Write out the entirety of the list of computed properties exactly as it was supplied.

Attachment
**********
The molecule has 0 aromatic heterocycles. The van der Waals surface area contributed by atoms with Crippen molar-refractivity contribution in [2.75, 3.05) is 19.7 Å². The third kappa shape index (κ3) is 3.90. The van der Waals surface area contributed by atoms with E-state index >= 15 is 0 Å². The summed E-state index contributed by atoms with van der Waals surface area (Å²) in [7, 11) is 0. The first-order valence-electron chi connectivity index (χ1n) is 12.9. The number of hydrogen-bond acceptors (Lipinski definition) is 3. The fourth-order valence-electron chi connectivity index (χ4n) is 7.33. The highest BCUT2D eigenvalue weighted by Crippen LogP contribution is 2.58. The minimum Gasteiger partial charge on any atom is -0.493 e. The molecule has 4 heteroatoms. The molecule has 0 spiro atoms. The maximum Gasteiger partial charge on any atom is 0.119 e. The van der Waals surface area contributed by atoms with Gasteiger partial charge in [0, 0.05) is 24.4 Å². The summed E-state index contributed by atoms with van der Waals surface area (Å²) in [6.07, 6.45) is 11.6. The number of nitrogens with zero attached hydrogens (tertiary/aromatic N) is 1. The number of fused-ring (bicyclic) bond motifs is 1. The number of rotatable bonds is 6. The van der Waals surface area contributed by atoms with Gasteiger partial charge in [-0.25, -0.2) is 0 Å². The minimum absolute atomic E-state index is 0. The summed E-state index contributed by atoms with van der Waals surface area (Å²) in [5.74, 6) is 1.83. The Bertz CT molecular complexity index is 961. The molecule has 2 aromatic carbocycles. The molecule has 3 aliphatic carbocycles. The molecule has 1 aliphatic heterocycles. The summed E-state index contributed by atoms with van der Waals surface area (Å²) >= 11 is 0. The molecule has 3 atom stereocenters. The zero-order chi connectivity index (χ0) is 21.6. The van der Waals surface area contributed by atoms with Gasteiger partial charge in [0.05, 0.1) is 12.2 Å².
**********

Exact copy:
The molecule has 0 aromatic heterocycles. The van der Waals surface area contributed by atoms with Crippen molar-refractivity contribution in [2.75, 3.05) is 19.7 Å². The third kappa shape index (κ3) is 3.90. The van der Waals surface area contributed by atoms with E-state index >= 15 is 0 Å². The summed E-state index contributed by atoms with van der Waals surface area (Å²) in [7, 11) is 0. The first-order valence-electron chi connectivity index (χ1n) is 12.9. The number of hydrogen-bond acceptors (Lipinski definition) is 3. The fourth-order valence-electron chi connectivity index (χ4n) is 7.33. The highest BCUT2D eigenvalue weighted by Crippen LogP contribution is 2.58. The minimum Gasteiger partial charge on any atom is -0.493 e. The molecule has 4 heteroatoms. The molecule has 0 spiro atoms. The maximum Gasteiger partial charge on any atom is 0.119 e. The van der Waals surface area contributed by atoms with Gasteiger partial charge in [0, 0.05) is 24.4 Å². The summed E-state index contributed by atoms with van der Waals surface area (Å²) in [6.07, 6.45) is 11.6. The number of nitrogens with zero attached hydrogens (tertiary/aromatic N) is 1. The number of fused-ring (bicyclic) bond motifs is 1. The number of rotatable bonds is 6. The van der Waals surface area contributed by atoms with Gasteiger partial charge in [-0.25, -0.2) is 0 Å². The minimum absolute atomic E-state index is 0. The summed E-state index contributed by atoms with van der Waals surface area (Å²) in [5.74, 6) is 1.83. The Bertz CT molecular complexity index is 961. The molecule has 2 aromatic carbocycles. The molecule has 3 aliphatic carbocycles. The molecule has 1 aliphatic heterocycles. The summed E-state index contributed by atoms with van der Waals surface area (Å²) >= 11 is 0. The molecule has 3 atom stereocenters. The zero-order chi connectivity index (χ0) is 21.6. The van der Waals surface area contributed by atoms with Gasteiger partial charge in [0.05, 0.1) is 12.2 Å².